1986, “Paul Harris Fellow” Rotary International – Italy
1986, “Sasakawa Health Prize”, by the World Health Organization
1990, Member of the Order of Canada
1995, “Honorary Consultant for the Ministry of Health of Uganda” by the Uganda Ministry of Health and Makerere University Senate
1995, “Prix D’Excellence pour la Cause Africaine”, by CICA, with letter by Boutros B. Ghali
1995, Grand Officer of the National Order of Quebec
2004, Gold Medal for Civil Merit by decree of the President of the Italian Republic

Piero Corti
1976, “Commander of the Pontifical Equestrian Order of St. Sylvester Pope”, Vatican City
1982, “Officer of the Order of Merit of the Italian Republic”, awarded by President Sandro Pertini
1986, “Sasakawa Health Prize”, by the World Health Organization
1993, Silver Medal for Civil Merit by decree of the President of the Italian Republic
1995, “Honorary Consultant for the Ministry of Health of Uganda” by the Uganda Ministry of Health and Makerere University Senate
2003, “Paul Harris Fellow” Rotary International – Italy
2004, Gold Medal for Civil Merit by decree of the President of the Italian Republic

For further information:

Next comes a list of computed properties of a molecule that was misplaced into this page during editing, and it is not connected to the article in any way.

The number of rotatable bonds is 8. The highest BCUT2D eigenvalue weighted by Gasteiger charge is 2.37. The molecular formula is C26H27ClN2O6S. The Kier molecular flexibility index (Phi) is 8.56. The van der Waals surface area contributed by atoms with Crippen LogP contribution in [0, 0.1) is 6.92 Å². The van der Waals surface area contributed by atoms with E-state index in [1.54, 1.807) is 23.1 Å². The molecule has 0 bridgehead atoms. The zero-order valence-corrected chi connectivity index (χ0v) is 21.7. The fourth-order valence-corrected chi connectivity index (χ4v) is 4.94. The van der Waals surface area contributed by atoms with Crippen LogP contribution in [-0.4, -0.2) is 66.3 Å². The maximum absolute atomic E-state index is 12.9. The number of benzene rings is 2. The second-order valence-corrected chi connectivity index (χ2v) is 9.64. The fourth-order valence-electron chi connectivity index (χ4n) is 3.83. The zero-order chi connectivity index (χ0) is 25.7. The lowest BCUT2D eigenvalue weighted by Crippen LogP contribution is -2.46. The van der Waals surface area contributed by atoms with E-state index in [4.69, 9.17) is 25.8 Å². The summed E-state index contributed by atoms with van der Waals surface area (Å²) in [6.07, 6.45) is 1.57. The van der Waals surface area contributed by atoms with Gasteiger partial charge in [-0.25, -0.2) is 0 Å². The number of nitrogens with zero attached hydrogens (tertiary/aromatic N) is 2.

“To make a dream come true – Letters from Lacor Hospital, Uganda”, 2009, Corponove (the book can be obtained from the Foundations in Italy or in Canada)

Before I go, by Michel Arseneault:
Part 1
Part 2
Part 3

* “In 2004, during interviews, all staff and board members emphasised that the hospital’s key responsibilities were to serve the poor in need of medical services and to respond to the demands of stakeholders by adjusting their operations. Formulated by Dr Corti in the early days, Lacor’s objective – “to offer the best service possible to the largest number of people at the lowest cost possible” – has guided the organisation ever since. Volker Hauck: Resilience and high performance amidst conflict, epidemics and extreme poverty. The Lacor Hospital, northern Uganda. ECDPM Discussion Paper No 57A – September 2004”